followed her each wore a shining star in their hair. When the East
Wind gave her the palm-leaf message from the phoenix, her eyes
sparkled with pleasure.
She took the Prince by his hand and led him
into her palace, where the walls had the color of a perfect tulip
petal held up to the sun. The ceiling was made of one great shining
flower, and the longer one looked up the deeper did the cup of it
seem to be. The Prince went to the window. As he glanced out through
one of the panes he saw the Tree of Knowledge, with the serpent, and
Adam and Eve standing under it.
"Weren't they driven out?" he asked.
The fairy smilingly explained to him that Time
had glazed a picture in each pane, but that these were not the usual
sort of pictures. No, they had life in them. The leaves quivered on
the trees, and the people came and went as in a mirror.
He looked through another pane and there was
Jacob's dream, with the ladder that went up to Heaven, and the great
angels climbing up and down. Yes, all that ever there was in the
world lived on, and moved across these panes of glass. Only Time
could glaze such artistic paintings so well.
The fairy smiled and led him on into a vast
and lofty hall, with walls that seemed transparent. On the walls
were portraits, each fairer than the one before. These were millions
of blessed souls, a happy choir which sang in perfect harmony. The
uppermost faces appeared to be smaller than the tiniest rosebud
drawn as a single dot in a picture. In the center of the hall grew a
large tree, with luxuriantly hanging branches. Golden apples large
and small hung like oranges among the leaves. This was the Tree of
Knowledge, of which Adam and Eve had tasted. A sparkling red drop of
dew hung from each leaf, as if the Tree were weeping tears of blood.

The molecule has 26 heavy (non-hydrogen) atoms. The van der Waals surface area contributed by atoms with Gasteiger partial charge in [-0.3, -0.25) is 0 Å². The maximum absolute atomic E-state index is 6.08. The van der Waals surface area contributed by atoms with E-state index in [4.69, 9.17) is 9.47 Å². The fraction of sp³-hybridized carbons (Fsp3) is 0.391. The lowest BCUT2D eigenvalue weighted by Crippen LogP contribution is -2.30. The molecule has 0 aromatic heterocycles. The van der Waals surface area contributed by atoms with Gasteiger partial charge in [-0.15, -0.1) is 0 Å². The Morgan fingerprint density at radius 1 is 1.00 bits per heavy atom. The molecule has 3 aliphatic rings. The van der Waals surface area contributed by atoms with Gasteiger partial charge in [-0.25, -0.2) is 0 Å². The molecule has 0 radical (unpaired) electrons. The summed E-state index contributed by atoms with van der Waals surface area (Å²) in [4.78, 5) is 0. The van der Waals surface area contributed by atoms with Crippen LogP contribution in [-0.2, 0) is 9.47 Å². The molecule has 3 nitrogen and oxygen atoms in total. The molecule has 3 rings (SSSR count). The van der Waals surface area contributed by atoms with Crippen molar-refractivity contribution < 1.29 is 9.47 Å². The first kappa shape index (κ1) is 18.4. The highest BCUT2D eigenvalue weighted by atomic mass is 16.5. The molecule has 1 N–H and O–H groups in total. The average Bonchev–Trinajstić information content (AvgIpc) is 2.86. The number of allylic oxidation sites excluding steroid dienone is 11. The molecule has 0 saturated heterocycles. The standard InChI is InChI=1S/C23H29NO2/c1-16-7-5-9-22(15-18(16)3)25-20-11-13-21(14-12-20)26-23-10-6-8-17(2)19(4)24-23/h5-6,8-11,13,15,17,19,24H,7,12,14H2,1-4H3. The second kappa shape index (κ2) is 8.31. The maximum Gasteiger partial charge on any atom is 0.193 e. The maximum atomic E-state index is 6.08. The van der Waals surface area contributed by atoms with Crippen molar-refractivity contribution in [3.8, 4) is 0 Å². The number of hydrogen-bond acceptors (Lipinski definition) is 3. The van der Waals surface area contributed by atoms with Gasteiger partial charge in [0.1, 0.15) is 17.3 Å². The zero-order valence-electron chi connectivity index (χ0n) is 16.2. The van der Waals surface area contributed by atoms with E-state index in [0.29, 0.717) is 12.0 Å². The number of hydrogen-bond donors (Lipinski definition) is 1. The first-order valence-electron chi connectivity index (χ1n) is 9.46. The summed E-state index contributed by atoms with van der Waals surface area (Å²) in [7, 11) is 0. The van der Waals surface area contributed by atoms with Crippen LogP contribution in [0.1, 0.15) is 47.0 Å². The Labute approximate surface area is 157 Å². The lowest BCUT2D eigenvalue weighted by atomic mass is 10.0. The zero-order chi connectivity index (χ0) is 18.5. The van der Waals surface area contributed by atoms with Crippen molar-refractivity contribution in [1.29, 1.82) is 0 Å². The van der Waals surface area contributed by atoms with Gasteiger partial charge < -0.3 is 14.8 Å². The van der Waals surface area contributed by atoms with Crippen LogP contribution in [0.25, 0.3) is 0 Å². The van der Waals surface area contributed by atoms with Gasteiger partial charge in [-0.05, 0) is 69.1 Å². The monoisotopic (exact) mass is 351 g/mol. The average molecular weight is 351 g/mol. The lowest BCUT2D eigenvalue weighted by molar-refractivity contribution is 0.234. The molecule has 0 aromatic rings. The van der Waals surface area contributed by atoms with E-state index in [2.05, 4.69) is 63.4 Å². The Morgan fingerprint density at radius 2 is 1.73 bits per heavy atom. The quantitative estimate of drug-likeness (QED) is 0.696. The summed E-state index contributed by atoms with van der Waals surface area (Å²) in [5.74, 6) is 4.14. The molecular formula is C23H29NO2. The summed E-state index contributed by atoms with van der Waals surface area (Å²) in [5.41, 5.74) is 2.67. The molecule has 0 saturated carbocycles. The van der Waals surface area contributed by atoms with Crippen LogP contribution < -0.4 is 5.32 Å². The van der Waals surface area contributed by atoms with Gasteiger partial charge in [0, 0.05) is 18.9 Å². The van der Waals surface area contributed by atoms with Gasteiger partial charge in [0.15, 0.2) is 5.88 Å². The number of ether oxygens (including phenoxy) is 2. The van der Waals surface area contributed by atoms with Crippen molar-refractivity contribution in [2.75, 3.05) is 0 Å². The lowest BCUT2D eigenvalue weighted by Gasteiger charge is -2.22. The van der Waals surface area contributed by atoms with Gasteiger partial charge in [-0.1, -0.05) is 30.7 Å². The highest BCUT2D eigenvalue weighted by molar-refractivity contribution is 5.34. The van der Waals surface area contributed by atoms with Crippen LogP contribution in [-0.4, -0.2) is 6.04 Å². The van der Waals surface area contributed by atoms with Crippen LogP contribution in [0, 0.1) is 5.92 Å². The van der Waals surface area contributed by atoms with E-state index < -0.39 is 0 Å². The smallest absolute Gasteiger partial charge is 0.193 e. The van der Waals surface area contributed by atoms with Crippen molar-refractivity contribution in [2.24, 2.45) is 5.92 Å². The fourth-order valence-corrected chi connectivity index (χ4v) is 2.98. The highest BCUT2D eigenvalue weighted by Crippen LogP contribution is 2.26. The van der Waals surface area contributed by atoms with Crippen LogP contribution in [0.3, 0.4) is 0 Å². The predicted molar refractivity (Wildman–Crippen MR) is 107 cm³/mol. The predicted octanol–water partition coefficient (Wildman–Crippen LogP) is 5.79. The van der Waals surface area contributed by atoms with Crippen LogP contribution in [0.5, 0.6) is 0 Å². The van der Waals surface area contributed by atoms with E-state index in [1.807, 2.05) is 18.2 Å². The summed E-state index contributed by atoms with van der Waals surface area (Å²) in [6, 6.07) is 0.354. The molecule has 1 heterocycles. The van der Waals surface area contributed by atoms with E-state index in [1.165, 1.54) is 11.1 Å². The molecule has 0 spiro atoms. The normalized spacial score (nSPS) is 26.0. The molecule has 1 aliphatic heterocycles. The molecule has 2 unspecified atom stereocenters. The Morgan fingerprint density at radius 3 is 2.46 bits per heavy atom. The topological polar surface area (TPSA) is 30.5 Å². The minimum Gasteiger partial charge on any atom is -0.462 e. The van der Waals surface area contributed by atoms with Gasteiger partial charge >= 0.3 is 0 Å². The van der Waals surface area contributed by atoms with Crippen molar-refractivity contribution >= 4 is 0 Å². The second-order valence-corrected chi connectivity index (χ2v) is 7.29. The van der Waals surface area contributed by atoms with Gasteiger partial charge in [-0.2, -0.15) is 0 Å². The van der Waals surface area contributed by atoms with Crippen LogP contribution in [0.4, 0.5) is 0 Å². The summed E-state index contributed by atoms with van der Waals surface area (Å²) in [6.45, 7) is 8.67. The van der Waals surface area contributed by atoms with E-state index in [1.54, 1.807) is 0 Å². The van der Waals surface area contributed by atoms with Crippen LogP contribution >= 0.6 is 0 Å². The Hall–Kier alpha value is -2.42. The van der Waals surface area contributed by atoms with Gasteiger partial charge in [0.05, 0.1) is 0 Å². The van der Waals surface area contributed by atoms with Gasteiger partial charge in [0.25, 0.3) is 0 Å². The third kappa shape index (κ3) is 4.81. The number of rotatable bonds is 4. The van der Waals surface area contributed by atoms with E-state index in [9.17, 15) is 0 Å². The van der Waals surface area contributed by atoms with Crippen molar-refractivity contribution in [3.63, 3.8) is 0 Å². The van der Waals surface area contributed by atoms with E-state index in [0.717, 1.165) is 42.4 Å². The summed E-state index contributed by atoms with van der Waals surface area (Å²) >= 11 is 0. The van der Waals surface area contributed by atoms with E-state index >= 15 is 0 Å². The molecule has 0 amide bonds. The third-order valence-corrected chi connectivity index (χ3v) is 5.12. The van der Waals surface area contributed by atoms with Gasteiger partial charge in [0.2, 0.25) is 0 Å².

"Now let us get into the boat," the fairy
proposed. "There we will have some refreshments on the heaving
water. Though the rocking boat stays in one place, we shall see all
the lands in the world glide by."
It was marvelous how the whole shore moved.
Now the high snow-capped Alps went past, with their clouds and dark
evergreen trees. The Alpine horn was heard, deep and melancholy, and
the shepherds yodeled gaily in the valley. But soon the boat was
overhung by the long arching branches of banana trees. Jet-black
swans went swimming by, and the queerest animals and plants were to
be seen along the banks. This was new Holland and the fifth quarter
of the globe that glided past, with its blue hills in the distance.
They heard the songs of the priests and saw the savages dance to the
sound of drums, and trumpets of bone. The cloud-tipped pyramids of
Egypt, the fallen columns, and sphinxes half buried in the sands,
swept by. The Northern Lights blazed over the glaciers around the
Pole, in a display of fireworks that no one could imitate. The
Prince saw a hundred times more than we can tell, and he was
"May I always stay here?" he asked.
"That is up to you," the fairy told him.
"Unless, as Adam did, you let yourself be tempted and do what is
forbidden, you may stay here always."
"I won't touch the fruit on the Tree of
Knowledge," the Prince declared. "Here are thousands of other fruits
that are just as attractive."